A technique for performing simultaneous PET emission and transmission scans is validated in a fluoro-deoxyglucose study. A point source masked into a fan beam of annihilation photons orbits the patient section under study. Coincident events are sorted into two buffers, or rejected, based on the source's position. Both static and dynamic frames of independent and simultaneous studies are compared. The noise effective count rate is reduced to 62% of the value during normal studies. However, the increase in the coefficient of variation in cortical regions is <6%. The RMS difference between profile contours through many brain regions is ~40% higher comparing two simultaneous emission/transmission scans than when the same analysis is performed on independent emission scans. This difference appears to be due to the noise patterns arising from the use of different transmission scans.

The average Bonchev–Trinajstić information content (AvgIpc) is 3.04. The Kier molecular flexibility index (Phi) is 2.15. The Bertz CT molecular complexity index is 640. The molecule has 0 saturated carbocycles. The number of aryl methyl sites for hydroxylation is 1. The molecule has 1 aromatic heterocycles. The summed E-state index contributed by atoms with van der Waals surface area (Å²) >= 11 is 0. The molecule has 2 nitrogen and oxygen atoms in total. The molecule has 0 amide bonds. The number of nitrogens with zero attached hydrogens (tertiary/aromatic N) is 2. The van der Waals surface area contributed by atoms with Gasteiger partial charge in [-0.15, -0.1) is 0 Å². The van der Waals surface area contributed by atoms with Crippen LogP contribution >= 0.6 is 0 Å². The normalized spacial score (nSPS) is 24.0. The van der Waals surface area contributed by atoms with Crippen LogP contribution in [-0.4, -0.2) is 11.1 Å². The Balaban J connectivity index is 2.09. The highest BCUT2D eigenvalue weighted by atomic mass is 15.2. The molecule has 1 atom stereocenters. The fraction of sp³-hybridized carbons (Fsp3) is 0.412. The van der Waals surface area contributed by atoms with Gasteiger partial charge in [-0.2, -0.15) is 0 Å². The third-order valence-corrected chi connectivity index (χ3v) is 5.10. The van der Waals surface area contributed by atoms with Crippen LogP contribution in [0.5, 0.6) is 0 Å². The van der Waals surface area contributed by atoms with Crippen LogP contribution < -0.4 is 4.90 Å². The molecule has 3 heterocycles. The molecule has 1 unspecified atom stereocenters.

|Original language||English (US)|
|Number of pages||7|
|Journal||Journal of Nuclear Medicine|
|State||Published - 1991|
ASJC Scopus subject areas
- Radiology Nuclear Medicine and imaging